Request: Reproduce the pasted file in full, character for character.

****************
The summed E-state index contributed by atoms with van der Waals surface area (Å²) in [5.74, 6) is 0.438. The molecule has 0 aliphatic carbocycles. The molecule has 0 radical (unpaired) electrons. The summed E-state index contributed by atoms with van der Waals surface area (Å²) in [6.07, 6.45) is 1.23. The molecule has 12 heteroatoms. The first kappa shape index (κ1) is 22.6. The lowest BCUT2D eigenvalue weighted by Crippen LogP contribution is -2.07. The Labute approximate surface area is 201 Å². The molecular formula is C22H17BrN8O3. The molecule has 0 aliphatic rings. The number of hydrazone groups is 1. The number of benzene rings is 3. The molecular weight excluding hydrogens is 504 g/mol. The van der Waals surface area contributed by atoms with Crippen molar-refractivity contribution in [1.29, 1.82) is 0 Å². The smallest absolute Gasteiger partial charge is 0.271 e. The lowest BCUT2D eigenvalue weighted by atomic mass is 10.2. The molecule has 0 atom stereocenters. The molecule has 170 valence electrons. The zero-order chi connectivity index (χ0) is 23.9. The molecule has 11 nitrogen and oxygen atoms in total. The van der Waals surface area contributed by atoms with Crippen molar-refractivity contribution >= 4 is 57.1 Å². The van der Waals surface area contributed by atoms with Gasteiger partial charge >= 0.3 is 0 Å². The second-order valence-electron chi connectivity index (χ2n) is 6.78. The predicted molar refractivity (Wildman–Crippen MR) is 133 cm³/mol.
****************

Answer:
The summed E-state index contributed by atoms with van der Waals surface area (Å²) in [5.74, 6) is 0.438. The molecule has 0 aliphatic carbocycles. The molecule has 0 radical (unpaired) electrons. The summed E-state index contributed by atoms with van der Waals surface area (Å²) in [6.07, 6.45) is 1.23. The molecule has 12 heteroatoms. The first kappa shape index (κ1) is 22.6. The lowest BCUT2D eigenvalue weighted by Crippen LogP contribution is -2.07. The Labute approximate surface area is 201 Å². The molecular formula is C22H17BrN8O3. The molecule has 0 aliphatic rings. The number of hydrazone groups is 1. The number of benzene rings is 3. The molecular weight excluding hydrogens is 504 g/mol. The van der Waals surface area contributed by atoms with Crippen molar-refractivity contribution in [1.29, 1.82) is 0 Å². The smallest absolute Gasteiger partial charge is 0.271 e. The lowest BCUT2D eigenvalue weighted by atomic mass is 10.2. The molecule has 0 atom stereocenters. The molecule has 170 valence electrons. The zero-order chi connectivity index (χ0) is 23.9. The molecule has 11 nitrogen and oxygen atoms in total. The van der Waals surface area contributed by atoms with Crippen molar-refractivity contribution >= 4 is 57.1 Å². The van der Waals surface area contributed by atoms with Gasteiger partial charge >= 0.3 is 0 Å². The second-order valence-electron chi connectivity index (χ2n) is 6.78. The predicted molar refractivity (Wildman–Crippen MR) is 133 cm³/mol.